Cape Town City coach Eric Tinkler says rugby in South Africa will continue to shine globally unlike football because their development is very strong through the schools.
South Africa is still in the state of ecstasy and delirium after the Springboks won the Rugby World Cup, as they defeated their biggest nemesis All Blacks by narrowest margins (12-11) at Stade de France on Saturday.
Siya Kolisi’s men became the first side to win the Webb Ellis four times to edge ahead of All Blacks (three titles) and second side to win the World Cup back-to-back after New Zealand had done so in 2011 and 2015.
Tinkler, just like everyone in the country, watched the Boks proudly lift the trophy but said for football to emulate rugby development has to be better because by the time the kids arrive at the top flight football he has to juggle many things that should be taken care in development.
“Rugby, development, is very strong through the schools,” said Tinkler when asked to divert away from football.
“Football development is very strong but through clubs, but those structures in my opinion are failing. The level of coaching they [children] are getting is not to the standard required.
“We were talking about earlier in the changing room, you have a 17-year-old or 16-year-old boy at Barcelona [Lamine Yamal], is he a freak of nature that he is playing at the age of 16, 17? No.
“He has been at La Masia at the age of six. But by the time he reaches 16, 17 – he has developed to now represent Barcelona.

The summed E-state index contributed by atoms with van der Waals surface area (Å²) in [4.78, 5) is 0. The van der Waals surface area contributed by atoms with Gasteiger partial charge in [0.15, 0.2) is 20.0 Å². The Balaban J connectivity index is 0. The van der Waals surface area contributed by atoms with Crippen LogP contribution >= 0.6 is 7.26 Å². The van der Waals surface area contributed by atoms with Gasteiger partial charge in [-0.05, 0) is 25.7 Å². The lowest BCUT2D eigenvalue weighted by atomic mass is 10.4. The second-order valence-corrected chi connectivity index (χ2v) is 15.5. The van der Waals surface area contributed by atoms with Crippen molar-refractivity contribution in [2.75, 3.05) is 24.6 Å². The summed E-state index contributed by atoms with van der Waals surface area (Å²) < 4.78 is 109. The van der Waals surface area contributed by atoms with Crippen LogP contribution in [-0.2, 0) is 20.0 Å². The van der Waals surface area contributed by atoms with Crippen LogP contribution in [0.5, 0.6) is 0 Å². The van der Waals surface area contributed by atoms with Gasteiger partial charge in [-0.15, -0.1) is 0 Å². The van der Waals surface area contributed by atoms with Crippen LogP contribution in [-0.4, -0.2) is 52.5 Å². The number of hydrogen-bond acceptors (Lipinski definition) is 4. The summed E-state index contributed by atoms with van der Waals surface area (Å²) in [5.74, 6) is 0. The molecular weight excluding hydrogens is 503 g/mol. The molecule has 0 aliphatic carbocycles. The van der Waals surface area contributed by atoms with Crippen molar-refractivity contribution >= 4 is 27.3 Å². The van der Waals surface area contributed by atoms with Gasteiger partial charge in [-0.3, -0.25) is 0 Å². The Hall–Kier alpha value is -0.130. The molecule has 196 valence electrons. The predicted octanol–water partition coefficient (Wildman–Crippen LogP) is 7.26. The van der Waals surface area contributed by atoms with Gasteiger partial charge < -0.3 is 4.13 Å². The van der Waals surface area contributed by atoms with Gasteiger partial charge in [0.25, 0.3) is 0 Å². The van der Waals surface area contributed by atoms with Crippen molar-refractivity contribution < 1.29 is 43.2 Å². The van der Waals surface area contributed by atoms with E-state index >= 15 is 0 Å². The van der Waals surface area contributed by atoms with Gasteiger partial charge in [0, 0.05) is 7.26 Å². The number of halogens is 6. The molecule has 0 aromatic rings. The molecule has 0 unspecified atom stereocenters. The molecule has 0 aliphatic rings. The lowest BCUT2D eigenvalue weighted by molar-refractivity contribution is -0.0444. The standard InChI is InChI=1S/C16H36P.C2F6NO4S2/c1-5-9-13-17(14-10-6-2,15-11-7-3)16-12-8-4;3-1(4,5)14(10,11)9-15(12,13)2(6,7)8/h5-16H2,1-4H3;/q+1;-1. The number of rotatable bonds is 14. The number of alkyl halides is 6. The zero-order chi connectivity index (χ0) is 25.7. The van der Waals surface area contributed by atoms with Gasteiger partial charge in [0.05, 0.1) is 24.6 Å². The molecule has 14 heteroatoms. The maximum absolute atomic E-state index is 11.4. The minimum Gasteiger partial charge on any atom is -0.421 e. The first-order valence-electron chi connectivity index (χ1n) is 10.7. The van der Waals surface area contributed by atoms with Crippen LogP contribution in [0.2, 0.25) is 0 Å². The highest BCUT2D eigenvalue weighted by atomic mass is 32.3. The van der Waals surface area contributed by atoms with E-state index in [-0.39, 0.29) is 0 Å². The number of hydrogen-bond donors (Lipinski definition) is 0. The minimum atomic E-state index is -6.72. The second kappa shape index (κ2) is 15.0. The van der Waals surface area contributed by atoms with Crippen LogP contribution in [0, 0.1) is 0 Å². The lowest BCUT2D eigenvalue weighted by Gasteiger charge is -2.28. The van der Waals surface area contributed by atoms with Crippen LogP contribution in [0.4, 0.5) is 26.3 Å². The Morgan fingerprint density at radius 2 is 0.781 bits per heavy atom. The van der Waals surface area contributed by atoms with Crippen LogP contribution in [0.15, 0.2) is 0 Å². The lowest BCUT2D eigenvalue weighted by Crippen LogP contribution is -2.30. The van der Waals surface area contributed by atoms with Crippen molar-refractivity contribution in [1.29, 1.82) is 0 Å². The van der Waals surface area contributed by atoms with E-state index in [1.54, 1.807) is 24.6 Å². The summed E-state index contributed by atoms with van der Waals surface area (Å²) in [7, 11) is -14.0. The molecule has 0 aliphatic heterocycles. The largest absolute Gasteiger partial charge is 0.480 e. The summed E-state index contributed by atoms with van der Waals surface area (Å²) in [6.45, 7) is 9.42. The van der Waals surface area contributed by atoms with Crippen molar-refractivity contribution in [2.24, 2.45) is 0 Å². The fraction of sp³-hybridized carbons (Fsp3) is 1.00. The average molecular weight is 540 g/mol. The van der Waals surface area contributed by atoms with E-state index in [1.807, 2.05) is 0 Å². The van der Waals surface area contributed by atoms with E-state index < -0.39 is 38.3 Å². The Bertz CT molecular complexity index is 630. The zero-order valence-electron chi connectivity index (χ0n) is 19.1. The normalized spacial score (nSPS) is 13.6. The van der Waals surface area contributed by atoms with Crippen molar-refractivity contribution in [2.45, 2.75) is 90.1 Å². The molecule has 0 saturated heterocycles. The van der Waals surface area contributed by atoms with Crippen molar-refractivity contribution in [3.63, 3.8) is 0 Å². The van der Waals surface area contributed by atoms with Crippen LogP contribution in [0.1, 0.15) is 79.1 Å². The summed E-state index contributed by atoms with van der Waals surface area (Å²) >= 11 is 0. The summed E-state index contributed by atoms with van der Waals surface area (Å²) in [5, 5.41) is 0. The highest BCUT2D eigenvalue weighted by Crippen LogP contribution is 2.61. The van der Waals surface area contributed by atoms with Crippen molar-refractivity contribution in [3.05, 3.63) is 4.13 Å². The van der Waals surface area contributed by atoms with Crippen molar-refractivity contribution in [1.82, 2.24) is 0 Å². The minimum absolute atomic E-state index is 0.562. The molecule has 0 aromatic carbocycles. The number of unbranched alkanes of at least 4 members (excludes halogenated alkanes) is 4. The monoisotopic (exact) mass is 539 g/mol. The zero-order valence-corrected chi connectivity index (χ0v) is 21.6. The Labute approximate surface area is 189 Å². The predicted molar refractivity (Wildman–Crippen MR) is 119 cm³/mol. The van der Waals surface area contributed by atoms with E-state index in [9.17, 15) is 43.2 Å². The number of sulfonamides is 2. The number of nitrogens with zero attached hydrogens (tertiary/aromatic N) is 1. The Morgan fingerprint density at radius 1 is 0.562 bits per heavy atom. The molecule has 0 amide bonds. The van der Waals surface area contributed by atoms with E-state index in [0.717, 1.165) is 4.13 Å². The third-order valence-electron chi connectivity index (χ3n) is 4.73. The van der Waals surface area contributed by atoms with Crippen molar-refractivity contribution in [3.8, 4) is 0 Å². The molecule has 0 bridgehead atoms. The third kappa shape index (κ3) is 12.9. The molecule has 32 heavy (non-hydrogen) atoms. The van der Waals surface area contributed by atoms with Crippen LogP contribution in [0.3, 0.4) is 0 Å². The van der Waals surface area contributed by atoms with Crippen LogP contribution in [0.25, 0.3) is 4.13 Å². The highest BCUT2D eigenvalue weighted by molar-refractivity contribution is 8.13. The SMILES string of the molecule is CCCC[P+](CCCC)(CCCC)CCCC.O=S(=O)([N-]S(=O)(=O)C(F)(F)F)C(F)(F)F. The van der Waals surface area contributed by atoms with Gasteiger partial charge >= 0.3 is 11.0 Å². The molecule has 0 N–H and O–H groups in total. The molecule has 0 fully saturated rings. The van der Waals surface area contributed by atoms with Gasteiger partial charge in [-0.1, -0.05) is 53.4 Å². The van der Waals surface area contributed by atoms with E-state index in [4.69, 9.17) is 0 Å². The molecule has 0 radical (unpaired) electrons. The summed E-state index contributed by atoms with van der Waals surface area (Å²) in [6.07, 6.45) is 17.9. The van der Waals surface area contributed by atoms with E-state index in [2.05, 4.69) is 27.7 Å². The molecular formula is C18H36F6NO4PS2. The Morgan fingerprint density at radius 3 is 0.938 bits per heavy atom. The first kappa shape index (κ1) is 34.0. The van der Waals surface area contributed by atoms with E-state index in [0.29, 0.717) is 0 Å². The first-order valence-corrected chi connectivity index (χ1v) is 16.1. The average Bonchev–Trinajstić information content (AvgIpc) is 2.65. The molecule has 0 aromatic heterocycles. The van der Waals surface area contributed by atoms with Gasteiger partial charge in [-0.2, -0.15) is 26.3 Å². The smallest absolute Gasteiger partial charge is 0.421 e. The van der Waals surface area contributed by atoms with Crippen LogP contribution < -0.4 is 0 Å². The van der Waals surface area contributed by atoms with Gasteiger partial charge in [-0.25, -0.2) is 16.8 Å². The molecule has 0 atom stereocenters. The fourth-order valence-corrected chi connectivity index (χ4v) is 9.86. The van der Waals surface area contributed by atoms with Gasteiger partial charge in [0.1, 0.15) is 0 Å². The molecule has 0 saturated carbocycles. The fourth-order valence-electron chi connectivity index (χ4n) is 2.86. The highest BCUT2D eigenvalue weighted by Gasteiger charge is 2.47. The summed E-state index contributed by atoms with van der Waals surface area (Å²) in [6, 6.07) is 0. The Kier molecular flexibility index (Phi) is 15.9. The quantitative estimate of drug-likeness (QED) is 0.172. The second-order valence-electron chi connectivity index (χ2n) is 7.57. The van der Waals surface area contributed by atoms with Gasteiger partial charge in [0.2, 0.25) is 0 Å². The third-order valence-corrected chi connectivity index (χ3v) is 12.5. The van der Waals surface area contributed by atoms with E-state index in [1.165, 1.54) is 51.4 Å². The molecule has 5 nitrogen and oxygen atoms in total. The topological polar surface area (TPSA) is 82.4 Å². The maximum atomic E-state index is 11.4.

“As a head coach [in the PSL], I still have to deal with development issues of players and that shouldn’t be happening. At the PSL level, I should be primarily worried about the results but I’m still have to worry about – can this guy cross the ball, can this one know how to finish, can this boy make a 20-metre pass or five metre pass, does this guy know when he’s got space to turn when he doesn’t have space to turn.
“All these things should have happened when they were younger, but yet we still have to deal with late developers. There is a reason for the late developers because the development hasn’t been good enough at a young age.”
However, Tinkler argued that football has more challenges in the country due to the inequalities.
“Lots of our kids come out of the township and are playing on poor fields, small spaces. We talk about finishing, they are using brick-walls, using a tire to score a goal,” he added.
“You put them in front of the big goal posts, they asked themselves ‘what do I do here?’ Those are the challenges and issues that we have.
“Possibly why rugby is most successful? Because of the school system, because it brings two things: one, education side; two, discipline. Discipline is extremely important and you don‘t get that at amateur football.”